Option closed to new applications
What is this about?
Vernacular rural buildings, such as byres, mills and kilns, are an integral part of Scotland's cultural heritage and contribute to landscape and local character in rural areas. They were usually built using local materials and traditional techniques, and many pre-date the advent of mass-production techniques and the use of new building materials such as concrete.
This Option will enable you to undertake specified repairs to the historic fabric of vernacular rural buildings, to make the buildings wind and watertight and to ensure their structural integrity. The repairs should be like-for-like and should be carried out using materials and methods that are sympathetic to the techniques and materials used in the construction of the building.
Support under this Option is restricted to pre-1940 buildings constructed primarily from local materials in response to local needs, and following traditional design patterns. Examples of eligible buildings include simple farm or estate buildings, byres, mills, kilns, smiddies, workshops and doocots. Support under this option is also restricted to buildings that are not used for permanent, temporary or seasonal human residence. This Option will not support repairs to boundary walls, drystane dykes, ha has, walled gardens, bridges, greenhouses, Dutch barns, gate piers, statues, fountains and other ornamental features.
What will this achieve?
This will assist you in looking after this valuable part of Scotland's rural heritage. It should also:
- Increase the working life-span of your vernacular buildings
- Promote sustainability by ensuring the continued use of your vernacular buildings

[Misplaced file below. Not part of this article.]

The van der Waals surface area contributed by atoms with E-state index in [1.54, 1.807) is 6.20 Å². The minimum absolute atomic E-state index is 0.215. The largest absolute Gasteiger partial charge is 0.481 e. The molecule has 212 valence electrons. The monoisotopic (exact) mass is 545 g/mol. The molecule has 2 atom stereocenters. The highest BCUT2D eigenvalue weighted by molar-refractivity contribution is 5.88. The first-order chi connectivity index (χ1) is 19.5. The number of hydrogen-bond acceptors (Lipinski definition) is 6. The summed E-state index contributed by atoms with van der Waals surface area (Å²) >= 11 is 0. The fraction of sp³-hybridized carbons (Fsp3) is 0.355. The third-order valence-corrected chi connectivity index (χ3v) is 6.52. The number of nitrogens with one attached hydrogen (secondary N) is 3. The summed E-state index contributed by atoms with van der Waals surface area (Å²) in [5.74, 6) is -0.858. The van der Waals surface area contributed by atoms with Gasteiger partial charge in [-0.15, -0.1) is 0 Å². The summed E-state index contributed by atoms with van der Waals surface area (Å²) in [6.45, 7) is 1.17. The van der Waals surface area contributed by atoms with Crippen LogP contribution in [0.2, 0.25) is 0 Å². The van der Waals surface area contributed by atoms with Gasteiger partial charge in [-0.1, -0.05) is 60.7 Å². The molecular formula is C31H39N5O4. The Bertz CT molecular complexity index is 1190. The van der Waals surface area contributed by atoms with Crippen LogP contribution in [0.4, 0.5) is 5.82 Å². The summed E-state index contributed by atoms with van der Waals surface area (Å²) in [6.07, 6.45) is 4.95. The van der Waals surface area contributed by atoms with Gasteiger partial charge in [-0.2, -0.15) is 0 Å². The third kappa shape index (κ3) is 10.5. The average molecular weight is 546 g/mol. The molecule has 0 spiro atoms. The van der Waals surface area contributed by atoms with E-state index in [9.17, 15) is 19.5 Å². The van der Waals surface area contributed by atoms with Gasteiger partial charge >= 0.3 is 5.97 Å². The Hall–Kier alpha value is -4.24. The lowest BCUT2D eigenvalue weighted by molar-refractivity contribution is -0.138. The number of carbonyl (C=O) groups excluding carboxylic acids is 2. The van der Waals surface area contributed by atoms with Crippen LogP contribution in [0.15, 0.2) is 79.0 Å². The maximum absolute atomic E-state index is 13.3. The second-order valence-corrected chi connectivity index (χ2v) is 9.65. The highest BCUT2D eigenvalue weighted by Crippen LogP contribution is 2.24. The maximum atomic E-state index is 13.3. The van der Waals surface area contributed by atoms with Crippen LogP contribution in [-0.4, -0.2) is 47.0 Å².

- Contribute to the enhancement and retention of local trades in traditional building techniques
- Help to maintain local distinctiveness of buildings and landscape, retaining the character and appeal of your area
What you can do
You must check with your local authority whether the proposed repairs will require planning permission and/or a building warrant. If you propose to repair a listed building, you should also check with the local authority whether Listed Building Consent will be required for the work. You can find out if your building is listed by contacting the planning department of your local authority. Where consents from your local authority are required, you should advance these as far as possible before committing your Proposal. Please refer to the Rural Priorities guidance on consents and licenses for further detail.
Before you commence any work, you should check the building for the presence of protected species of animals, birds and plants. Consult Scottish Natural Heritage if you are in any doubt about whether your proposed work will affect a protected species.
You must mark the precise location of the building to be repaired on a 1:10,000 map extract or more detailed map or sketch. This should be submitted with your Proposal, along with any relevant drawings or plans. To aid Proposal assessment and inspections, you must also submit annotated photographs marking clearly the parts of the building to be repaired. These photographs should be numbered to enable easy reference to them in your other supporting information.
You must complete and submit a Vernacular Buildings Repair Details Form for each building that you propose to repair. This document should cross-refer to the annotated photographs that you submit so that it is explicit which repairs relate to each photograph.
Works eligible for payment under this Option are restricted to either the sympathetic repair (on a like-for-like basis) of the historic fabric of the building, or the reinstatement of original or historic features or materials that have been replaced by modern materials in more recent years. The repairs should be prepared and carried out by qualified professionals and trades people experienced in working with traditional buildings. Examples of eligible repairs (although this list is not exhaustive) are set out below:
Walling for vernacular buildings is generally of stone or brick set in a lime mortar. More rarely earth, clay, timber and corrugated sheet metal were employed. Repair of these is also eligible for support.